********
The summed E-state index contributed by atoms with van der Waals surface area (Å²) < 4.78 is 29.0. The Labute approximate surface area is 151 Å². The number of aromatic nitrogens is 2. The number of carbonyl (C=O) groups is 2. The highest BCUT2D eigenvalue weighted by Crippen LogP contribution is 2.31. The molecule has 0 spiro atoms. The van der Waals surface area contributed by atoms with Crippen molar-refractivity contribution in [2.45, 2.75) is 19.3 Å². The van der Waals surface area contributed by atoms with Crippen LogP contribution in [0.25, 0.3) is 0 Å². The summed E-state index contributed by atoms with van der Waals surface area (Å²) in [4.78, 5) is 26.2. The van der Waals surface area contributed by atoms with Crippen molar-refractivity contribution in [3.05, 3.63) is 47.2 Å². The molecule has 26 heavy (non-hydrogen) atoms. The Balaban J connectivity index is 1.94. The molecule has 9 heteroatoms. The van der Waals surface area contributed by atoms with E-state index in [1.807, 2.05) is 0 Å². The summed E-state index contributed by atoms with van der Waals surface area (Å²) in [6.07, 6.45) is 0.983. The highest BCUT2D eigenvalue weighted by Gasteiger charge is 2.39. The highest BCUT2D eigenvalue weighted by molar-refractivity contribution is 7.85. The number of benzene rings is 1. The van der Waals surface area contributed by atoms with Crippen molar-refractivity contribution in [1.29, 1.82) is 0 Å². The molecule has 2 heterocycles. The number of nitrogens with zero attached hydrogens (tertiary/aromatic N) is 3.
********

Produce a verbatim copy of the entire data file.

The summed E-state index contributed by atoms with van der Waals surface area (Å²) < 4.78 is 29.0. The Labute approximate surface area is 151 Å². The number of aromatic nitrogens is 2. The number of carbonyl (C=O) groups is 2. The highest BCUT2D eigenvalue weighted by Crippen LogP contribution is 2.31. The molecule has 0 spiro atoms. The van der Waals surface area contributed by atoms with Crippen molar-refractivity contribution in [2.45, 2.75) is 19.3 Å². The van der Waals surface area contributed by atoms with Crippen LogP contribution in [0.25, 0.3) is 0 Å². The summed E-state index contributed by atoms with van der Waals surface area (Å²) in [4.78, 5) is 26.2. The van der Waals surface area contributed by atoms with Crippen molar-refractivity contribution in [3.05, 3.63) is 47.2 Å². The molecule has 26 heavy (non-hydrogen) atoms. The Balaban J connectivity index is 1.94. The molecule has 9 heteroatoms. The van der Waals surface area contributed by atoms with E-state index in [1.807, 2.05) is 0 Å². The summed E-state index contributed by atoms with van der Waals surface area (Å²) in [6.07, 6.45) is 0.983. The highest BCUT2D eigenvalue weighted by Gasteiger charge is 2.39. The highest BCUT2D eigenvalue weighted by molar-refractivity contribution is 7.85. The number of benzene rings is 1. The van der Waals surface area contributed by atoms with Crippen molar-refractivity contribution in [1.29, 1.82) is 0 Å². The molecule has 2 heterocycles. The number of nitrogens with zero attached hydrogens (tertiary/aromatic N) is 3.